However, the regulation does not state that any allocation proposed by the Service automatically produces an arm's-length result without reference to what arm's-length parties would do. The IRS's litigating position is contrary to its regulations; see Phillips, 88 TC 529, 534 (1987), aff'd, 851 F2d 1492 (DC Cir. 1988) (the IRS "may not choose to litigate against the officially published rulings ... without first withdrawing or modifying those rulings. The result of contrary action is capricious application of the law"). Under the express language of Regs. Sec. 1.482-1(a)(1), the arm's-length standard is applicable in determining the appropriate allocation of costs under Regs. Sec. 1.482-7.
Accordingly, if unrelated parties would not share the spread or the grant date value, the IRS's determinations are arbitrary and capricious. It contends that unrelated parties "implicitly" share the spread and the grant date value, but both parties agree that unrelated parties would not explicitly share these amounts. P, through the testimony of numerous credible witnesses, established that companies do not implicitly take into account the spread or the grant date value for purposes of determining costs relating to cost-sharing agreements. Further, P established that if unrelated par ties believed that the spread and grant date value were costs related to intangible development activities, they would he very explicit about their treatment for purposes of their agreements. In short, the Service's implicit cost theory is specious and unsupported.
Unrelated parties would not share the spread, because it is difficult to estimate, unpredictable and potentially large. P's uncontradicted evidence established that certainty and control are of paramount importance to unrelated parties involved in cost-sharing arrangements. Yet, the spread size is affected by a variety of factors, many of which are not within the contracting parties' control.
Accordingly, the IRS's allocation relating to the spread theory fails to meet the arm's-length standard mandated by Kegs. Sec. 1.482-1(b).
Grant Date Value
The Service presented no evidence that unrelated parties would, pursuant to the fair-value method (FVM), make a cost-sharing allocation of at-the-money options or employee-stock-purchase-plan purchase rights. To the contrary, P's uncontradicted evidence established that in determining cost allocations, unrelated parties would not include any cost related to the issuance of options. Accordingly, the IRS's allocation relating to the grant date value fails to meet the arm's-length standard mandated by Regs. Sec. 1.482-1(b).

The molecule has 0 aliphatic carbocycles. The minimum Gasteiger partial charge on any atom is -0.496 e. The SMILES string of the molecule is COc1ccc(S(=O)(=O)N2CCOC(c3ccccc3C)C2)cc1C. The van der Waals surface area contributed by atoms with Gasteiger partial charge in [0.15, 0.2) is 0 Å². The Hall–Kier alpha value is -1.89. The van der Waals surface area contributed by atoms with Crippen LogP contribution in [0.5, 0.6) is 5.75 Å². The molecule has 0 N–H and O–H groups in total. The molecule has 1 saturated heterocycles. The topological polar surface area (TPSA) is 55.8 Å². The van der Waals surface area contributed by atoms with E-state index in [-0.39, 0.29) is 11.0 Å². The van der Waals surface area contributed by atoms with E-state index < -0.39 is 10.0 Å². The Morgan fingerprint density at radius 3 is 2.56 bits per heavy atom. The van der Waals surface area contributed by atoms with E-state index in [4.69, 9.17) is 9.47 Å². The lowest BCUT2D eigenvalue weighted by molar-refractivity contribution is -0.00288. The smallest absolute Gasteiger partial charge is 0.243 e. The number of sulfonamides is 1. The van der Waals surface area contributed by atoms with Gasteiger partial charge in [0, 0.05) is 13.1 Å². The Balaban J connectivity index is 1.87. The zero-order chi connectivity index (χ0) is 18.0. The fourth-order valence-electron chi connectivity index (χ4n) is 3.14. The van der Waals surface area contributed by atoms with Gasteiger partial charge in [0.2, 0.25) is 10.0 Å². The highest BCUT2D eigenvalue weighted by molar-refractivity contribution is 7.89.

During the years in issue, P employed the intrinsic value method (IVM), which did not treat at-the-money options as expenses. From 1972 until Dec. 15, 1995, the IVM was the only financial accounting method authorized by the Financial Accounting Standards Board for measuring and reporting the value of options and, thus, the only available method during the first year of P's cost-sharing agreement. Thus, the FVM was the preferred method, yet P was under no affirmative obligation to elect it. In addition, during the years in issue, most companies used the IVM for purposes of valuing options. Thus, unrelated parties would treat options in a manner consistent with the IVM, rather than with the FVM. Accordingly, P's allocation relating to its options satisfies the arm's-length standard in Regs. Sec. 1.482-1(b).
The express language in Regs. Sec. 1.482-1(a)(1) establishes that the arm's-length standard applies to Regs. Sec. 1.482-7 in determining appropriate cost allocations. Because unrelated parties would not share the spread or the grant date value, the IRS's position is inconsistent with Regs. Sec. 1.482-1. Accordingly, its allocations are arbitrary and capricious; P's allocations meet the arm's-length standard.
XILINX, INC., 125 TC No. 4 (2005)
David O'Driscoll, J.D., LL.M.
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|Publication:||The Tax Adviser|
|Date:||Nov 1, 2005|